Mixing research methods for a fuller picture

People are complex. That makes User Experience (UX) design complex and challenging. In recent years designers are recognizing that they can get a fuller picture and a much more robust understanding of what motivates and moves people by blending research methods. User Experience Design Principal Matthew Weprin (@mweprin) describes how Qualitative and Quantitative research is being mashed up for better resolution, insight and understanding.

Working with unfamiliar subjects
When data is complex ambiguous or unclear
When you wish to understand meaning
When you require flexibility
For studying issues in detail”

Text/Image data
Interrelated themes”

When the data is clearly de?ned
When metrics are known When detailed numerical data is required
When repeatability is important
When generalizable across populations is needed”

Numeric data
Descriptive trend analysis
Hypothesis testing, effect size”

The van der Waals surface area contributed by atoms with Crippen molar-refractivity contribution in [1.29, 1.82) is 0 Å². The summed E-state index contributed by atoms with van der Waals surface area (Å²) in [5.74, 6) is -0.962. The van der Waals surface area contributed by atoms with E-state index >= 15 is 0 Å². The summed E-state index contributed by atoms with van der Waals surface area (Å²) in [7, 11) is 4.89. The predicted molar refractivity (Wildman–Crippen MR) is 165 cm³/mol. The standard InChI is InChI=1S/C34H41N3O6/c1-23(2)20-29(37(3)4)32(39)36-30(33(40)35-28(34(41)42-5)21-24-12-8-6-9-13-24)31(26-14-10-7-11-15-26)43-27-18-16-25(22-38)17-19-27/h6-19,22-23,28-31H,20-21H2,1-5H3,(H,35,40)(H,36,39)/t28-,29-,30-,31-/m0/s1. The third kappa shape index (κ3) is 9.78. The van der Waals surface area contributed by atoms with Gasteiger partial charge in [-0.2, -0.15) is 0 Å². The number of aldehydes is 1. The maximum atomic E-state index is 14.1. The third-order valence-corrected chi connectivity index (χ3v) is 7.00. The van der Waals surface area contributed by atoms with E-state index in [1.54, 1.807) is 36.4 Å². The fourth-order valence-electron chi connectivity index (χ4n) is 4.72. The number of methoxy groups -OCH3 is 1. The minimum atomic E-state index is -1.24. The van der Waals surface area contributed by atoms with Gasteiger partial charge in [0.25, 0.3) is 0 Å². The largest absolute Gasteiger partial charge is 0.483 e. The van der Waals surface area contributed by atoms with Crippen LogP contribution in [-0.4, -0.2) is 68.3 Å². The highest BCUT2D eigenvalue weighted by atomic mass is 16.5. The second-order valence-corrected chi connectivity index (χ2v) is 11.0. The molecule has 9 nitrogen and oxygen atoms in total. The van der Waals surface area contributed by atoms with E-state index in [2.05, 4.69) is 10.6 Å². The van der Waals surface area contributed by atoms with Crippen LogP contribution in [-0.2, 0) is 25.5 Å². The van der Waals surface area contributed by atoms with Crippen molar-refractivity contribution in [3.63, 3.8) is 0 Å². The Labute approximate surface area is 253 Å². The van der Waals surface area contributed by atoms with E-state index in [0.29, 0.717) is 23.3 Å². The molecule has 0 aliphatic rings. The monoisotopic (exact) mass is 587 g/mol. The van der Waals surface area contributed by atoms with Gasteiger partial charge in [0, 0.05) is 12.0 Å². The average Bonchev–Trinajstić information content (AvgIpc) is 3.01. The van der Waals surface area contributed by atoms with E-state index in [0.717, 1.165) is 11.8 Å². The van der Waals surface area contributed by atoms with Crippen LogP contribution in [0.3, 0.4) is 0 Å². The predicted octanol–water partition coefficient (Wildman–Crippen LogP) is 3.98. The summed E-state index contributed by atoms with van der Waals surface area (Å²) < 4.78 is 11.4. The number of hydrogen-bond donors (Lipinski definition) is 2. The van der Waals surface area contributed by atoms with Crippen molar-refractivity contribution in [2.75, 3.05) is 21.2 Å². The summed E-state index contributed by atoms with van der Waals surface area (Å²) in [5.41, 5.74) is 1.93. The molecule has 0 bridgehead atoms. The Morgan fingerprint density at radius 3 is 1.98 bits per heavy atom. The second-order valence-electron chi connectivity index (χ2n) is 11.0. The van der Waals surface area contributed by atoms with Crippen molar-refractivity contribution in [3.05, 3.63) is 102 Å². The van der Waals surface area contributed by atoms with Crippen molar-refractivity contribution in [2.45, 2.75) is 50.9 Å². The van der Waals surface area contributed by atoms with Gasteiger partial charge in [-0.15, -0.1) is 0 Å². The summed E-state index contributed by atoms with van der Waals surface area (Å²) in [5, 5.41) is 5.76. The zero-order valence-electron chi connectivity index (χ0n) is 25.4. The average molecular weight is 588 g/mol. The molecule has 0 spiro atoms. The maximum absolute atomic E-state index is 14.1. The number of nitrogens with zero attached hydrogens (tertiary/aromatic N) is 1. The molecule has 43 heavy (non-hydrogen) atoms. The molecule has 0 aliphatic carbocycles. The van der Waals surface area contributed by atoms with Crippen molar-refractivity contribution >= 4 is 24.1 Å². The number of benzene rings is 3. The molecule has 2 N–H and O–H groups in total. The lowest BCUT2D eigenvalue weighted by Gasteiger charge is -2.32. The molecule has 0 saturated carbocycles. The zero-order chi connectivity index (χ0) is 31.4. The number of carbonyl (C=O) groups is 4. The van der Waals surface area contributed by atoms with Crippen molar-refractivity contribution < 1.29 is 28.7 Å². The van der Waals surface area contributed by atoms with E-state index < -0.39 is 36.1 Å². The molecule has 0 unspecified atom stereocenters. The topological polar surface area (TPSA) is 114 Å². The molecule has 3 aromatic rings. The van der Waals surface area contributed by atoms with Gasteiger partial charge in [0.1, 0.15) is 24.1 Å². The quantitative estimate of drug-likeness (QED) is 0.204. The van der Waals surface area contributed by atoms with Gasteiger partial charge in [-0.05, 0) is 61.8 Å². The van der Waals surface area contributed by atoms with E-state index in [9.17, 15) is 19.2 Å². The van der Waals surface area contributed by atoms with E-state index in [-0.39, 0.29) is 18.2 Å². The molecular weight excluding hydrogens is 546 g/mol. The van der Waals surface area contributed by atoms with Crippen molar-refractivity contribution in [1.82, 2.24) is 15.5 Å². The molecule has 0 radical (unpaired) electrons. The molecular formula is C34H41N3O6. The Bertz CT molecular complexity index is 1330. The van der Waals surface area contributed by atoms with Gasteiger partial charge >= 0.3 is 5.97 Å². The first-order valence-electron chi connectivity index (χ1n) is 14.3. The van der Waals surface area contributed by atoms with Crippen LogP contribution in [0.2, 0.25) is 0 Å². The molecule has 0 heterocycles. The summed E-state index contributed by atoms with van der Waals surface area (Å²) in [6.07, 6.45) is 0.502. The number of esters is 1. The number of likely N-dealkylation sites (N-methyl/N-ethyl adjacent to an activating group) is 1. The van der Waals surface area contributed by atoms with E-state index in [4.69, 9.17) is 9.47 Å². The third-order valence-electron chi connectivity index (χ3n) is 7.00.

“…Collins, Onwuegbuzie, and Sutton (2006) identified four reasons for conducting mixed research:
1. Participant enrichment (e.g., mixing quantitative and qualitative research to optimize the sample using techniques that include recruiting participants)
2. Instrument Fidelity (e.g., assessing the appropriateness and/ or utility of existing instruments, creating new instruments, monitoring performance of human instruments)
3. Treatment integrity (e.g., assessing fidelity of intervention)
4. Significance enhancement (e.g., facilitating thickness and richness of data)”

Read the whole article here: Design Thinking: Mixed Method Research

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